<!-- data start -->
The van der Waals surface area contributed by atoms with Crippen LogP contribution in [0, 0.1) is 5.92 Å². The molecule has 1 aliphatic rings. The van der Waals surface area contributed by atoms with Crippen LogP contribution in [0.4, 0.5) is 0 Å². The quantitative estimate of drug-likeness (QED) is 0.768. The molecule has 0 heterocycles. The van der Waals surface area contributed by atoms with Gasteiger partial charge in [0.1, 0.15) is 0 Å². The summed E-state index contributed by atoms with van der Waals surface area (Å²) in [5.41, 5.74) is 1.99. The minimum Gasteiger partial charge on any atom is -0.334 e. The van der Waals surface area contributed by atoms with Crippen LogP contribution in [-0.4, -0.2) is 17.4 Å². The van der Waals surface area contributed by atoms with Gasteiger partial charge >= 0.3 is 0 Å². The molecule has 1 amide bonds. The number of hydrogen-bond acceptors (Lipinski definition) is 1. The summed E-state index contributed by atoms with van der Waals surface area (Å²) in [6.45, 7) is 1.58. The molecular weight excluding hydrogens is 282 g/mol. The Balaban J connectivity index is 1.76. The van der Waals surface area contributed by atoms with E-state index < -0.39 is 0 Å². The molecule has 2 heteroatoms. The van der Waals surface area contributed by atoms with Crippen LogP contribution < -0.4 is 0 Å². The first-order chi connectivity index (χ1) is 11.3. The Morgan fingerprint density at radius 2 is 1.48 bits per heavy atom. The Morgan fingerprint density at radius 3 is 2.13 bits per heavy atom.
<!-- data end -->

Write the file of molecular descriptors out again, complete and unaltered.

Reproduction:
The van der Waals surface area contributed by atoms with Crippen LogP contribution in [0, 0.1) is 5.92 Å². The molecule has 1 aliphatic rings. The van der Waals surface area contributed by atoms with Crippen LogP contribution in [0.4, 0.5) is 0 Å². The quantitative estimate of drug-likeness (QED) is 0.768. The molecule has 0 heterocycles. The van der Waals surface area contributed by atoms with Gasteiger partial charge in [0.1, 0.15) is 0 Å². The summed E-state index contributed by atoms with van der Waals surface area (Å²) in [5.41, 5.74) is 1.99. The minimum Gasteiger partial charge on any atom is -0.334 e. The van der Waals surface area contributed by atoms with Crippen LogP contribution in [-0.4, -0.2) is 17.4 Å². The van der Waals surface area contributed by atoms with Gasteiger partial charge >= 0.3 is 0 Å². The molecule has 1 amide bonds. The number of hydrogen-bond acceptors (Lipinski definition) is 1. The summed E-state index contributed by atoms with van der Waals surface area (Å²) in [6.45, 7) is 1.58. The molecular weight excluding hydrogens is 282 g/mol. The Balaban J connectivity index is 1.76. The van der Waals surface area contributed by atoms with E-state index < -0.39 is 0 Å². The molecule has 2 heteroatoms. The van der Waals surface area contributed by atoms with Crippen LogP contribution < -0.4 is 0 Å². The first-order chi connectivity index (χ1) is 11.3. The Morgan fingerprint density at radius 2 is 1.48 bits per heavy atom. The Morgan fingerprint density at radius 3 is 2.13 bits per heavy atom.